Sarah's Stars

Rae Bridgman. The Serpent's Spell
Great Plains Pub.  $16.95  ISBN 978-1-894283-67-8  191 pg.
Reviewed by Lindsey, Age 14

He turned to Jinzhen. "How did we do that?" he asked.
"Do what?"
"You know-go through that wall? And what's the house with the stars?"
It was obvious from Jinzhen's face that Wil's question was silly.
"That's the gate," said Jinzhen.
Wil must have looked puzzled, because Jinzhen repeated, "It's a gate. MiddleGate is like--" He paused. "--like a pocket ...a big pocket inside the's secret."
"Oh, a secret city; but how come no one knows about it?"
"There's a repel charm."
"Are there other places like MiddleGate?"
But Jinzhen had already turned back to talking with his friends, and didn't answer.

A fatal fire causing the death of Wil's grandmother forces the young boy to hop on a train and travel from Toronto all the way to Winnipeg, to live with two aunts and a cousin he never knew he had. His snake Esme keeps him company and an eventful train ride introduces him to one relative, and he meets his new best friend, cousin Sophie at the station. What Wil doesn't know though, is that his aunts and cousin are actually wizards and the resulting Harry Potter-esque adventure will change his life forever. Add in a mysterious medallion, a snake massacre, a little mystery, some exciting classes at his wizarding academy plus an ancient secret society and Wil has got himself a pretty darn interesting new life. But will he survive to enjoy it?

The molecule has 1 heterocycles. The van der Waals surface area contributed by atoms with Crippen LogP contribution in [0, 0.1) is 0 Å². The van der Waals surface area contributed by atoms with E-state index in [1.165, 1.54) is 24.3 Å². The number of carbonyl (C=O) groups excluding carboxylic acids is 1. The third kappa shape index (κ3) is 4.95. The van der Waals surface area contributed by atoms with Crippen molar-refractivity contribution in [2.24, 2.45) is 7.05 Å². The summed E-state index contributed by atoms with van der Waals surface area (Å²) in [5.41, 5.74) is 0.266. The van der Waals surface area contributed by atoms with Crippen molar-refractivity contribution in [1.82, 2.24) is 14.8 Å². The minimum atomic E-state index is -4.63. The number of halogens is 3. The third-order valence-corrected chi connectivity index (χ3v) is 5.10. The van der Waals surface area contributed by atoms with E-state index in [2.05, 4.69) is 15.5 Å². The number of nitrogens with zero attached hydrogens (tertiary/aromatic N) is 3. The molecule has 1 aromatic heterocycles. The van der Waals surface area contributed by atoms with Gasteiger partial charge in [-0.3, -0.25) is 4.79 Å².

Although this book was pleasurable (I ploughed through it in a matter of hours), the numerous similarities to the wildly popular Harry Potter series were a little distracting. A teacher in disguise, a minister of magic, a wizarding school, both parents dead, an object that can create everlasting life and an annoying ghost are just a few to mention. But if you can get past that, The Serpent's Spell is a quaint little novel that is perfect for a rainy day. However, there are many differences from the Harry Potter series as well. The twist with all the snakes was quite enjoyable and the revealing of the antagonist behind the deaths of so many snakes took me by surprise. Reading the climax over again, I remembered all of the clues that the author dropped throughout the novel and was kind of mad at myself that I hadn't figured it out sooner. The ending hinted at more books to come (the second installment in the series, Amber Ambrosia, is sitting on my desk right now, waiting to be read) so fans will not be disappointed. This is a series to keep your eye on, and hopefully there will be many more books to come!

I give The Serpent's Spell four stars out of five.


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